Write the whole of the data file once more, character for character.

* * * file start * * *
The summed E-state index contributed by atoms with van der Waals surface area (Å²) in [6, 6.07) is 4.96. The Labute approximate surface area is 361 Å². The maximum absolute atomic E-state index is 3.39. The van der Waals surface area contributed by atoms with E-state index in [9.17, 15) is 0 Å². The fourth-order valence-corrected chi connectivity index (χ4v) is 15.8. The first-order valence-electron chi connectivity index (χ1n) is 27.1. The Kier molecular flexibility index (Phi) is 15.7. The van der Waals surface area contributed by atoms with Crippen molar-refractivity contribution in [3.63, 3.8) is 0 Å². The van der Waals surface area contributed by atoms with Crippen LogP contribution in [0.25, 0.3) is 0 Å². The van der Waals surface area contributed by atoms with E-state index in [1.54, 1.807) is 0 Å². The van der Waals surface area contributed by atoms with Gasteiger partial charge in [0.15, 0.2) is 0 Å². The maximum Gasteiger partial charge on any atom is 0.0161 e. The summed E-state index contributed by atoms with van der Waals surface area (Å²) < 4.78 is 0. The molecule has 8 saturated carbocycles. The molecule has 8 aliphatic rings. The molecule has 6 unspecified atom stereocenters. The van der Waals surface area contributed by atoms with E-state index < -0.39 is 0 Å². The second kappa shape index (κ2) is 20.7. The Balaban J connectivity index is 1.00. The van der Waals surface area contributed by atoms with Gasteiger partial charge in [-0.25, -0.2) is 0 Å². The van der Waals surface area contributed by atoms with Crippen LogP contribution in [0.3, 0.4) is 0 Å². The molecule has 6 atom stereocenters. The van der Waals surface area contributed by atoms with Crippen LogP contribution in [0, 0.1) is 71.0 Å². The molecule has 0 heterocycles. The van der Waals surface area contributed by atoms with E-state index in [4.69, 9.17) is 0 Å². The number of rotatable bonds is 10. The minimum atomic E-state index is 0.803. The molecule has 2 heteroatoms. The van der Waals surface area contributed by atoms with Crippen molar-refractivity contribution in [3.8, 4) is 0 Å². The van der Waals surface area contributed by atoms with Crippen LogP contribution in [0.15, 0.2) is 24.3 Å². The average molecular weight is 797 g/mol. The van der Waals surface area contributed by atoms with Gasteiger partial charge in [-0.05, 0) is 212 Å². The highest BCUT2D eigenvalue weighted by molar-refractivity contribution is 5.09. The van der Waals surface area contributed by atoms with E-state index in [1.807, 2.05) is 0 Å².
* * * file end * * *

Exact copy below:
The summed E-state index contributed by atoms with van der Waals surface area (Å²) in [6, 6.07) is 4.96. The Labute approximate surface area is 361 Å². The maximum absolute atomic E-state index is 3.39. The van der Waals surface area contributed by atoms with E-state index in [9.17, 15) is 0 Å². The fourth-order valence-corrected chi connectivity index (χ4v) is 15.8. The first-order valence-electron chi connectivity index (χ1n) is 27.1. The Kier molecular flexibility index (Phi) is 15.7. The van der Waals surface area contributed by atoms with Crippen molar-refractivity contribution in [3.63, 3.8) is 0 Å². The van der Waals surface area contributed by atoms with Crippen LogP contribution in [0.25, 0.3) is 0 Å². The van der Waals surface area contributed by atoms with E-state index in [1.54, 1.807) is 0 Å². The van der Waals surface area contributed by atoms with Gasteiger partial charge in [0.15, 0.2) is 0 Å². The maximum Gasteiger partial charge on any atom is 0.0161 e. The summed E-state index contributed by atoms with van der Waals surface area (Å²) < 4.78 is 0. The molecule has 8 saturated carbocycles. The molecule has 8 aliphatic rings. The molecule has 6 unspecified atom stereocenters. The van der Waals surface area contributed by atoms with E-state index < -0.39 is 0 Å². The second kappa shape index (κ2) is 20.7. The Balaban J connectivity index is 1.00. The van der Waals surface area contributed by atoms with Gasteiger partial charge in [-0.25, -0.2) is 0 Å². The van der Waals surface area contributed by atoms with Crippen LogP contribution in [0.3, 0.4) is 0 Å². The molecule has 6 atom stereocenters. The van der Waals surface area contributed by atoms with Crippen LogP contribution in [0, 0.1) is 71.0 Å². The molecule has 0 heterocycles. The van der Waals surface area contributed by atoms with E-state index in [4.69, 9.17) is 0 Å². The number of rotatable bonds is 10. The minimum atomic E-state index is 0.803. The molecule has 2 heteroatoms. The van der Waals surface area contributed by atoms with Crippen molar-refractivity contribution in [3.8, 4) is 0 Å². The van der Waals surface area contributed by atoms with Crippen LogP contribution in [0.15, 0.2) is 24.3 Å². The average molecular weight is 797 g/mol. The van der Waals surface area contributed by atoms with Gasteiger partial charge in [-0.05, 0) is 212 Å². The highest BCUT2D eigenvalue weighted by molar-refractivity contribution is 5.09. The van der Waals surface area contributed by atoms with E-state index in [1.807, 2.05) is 0 Å².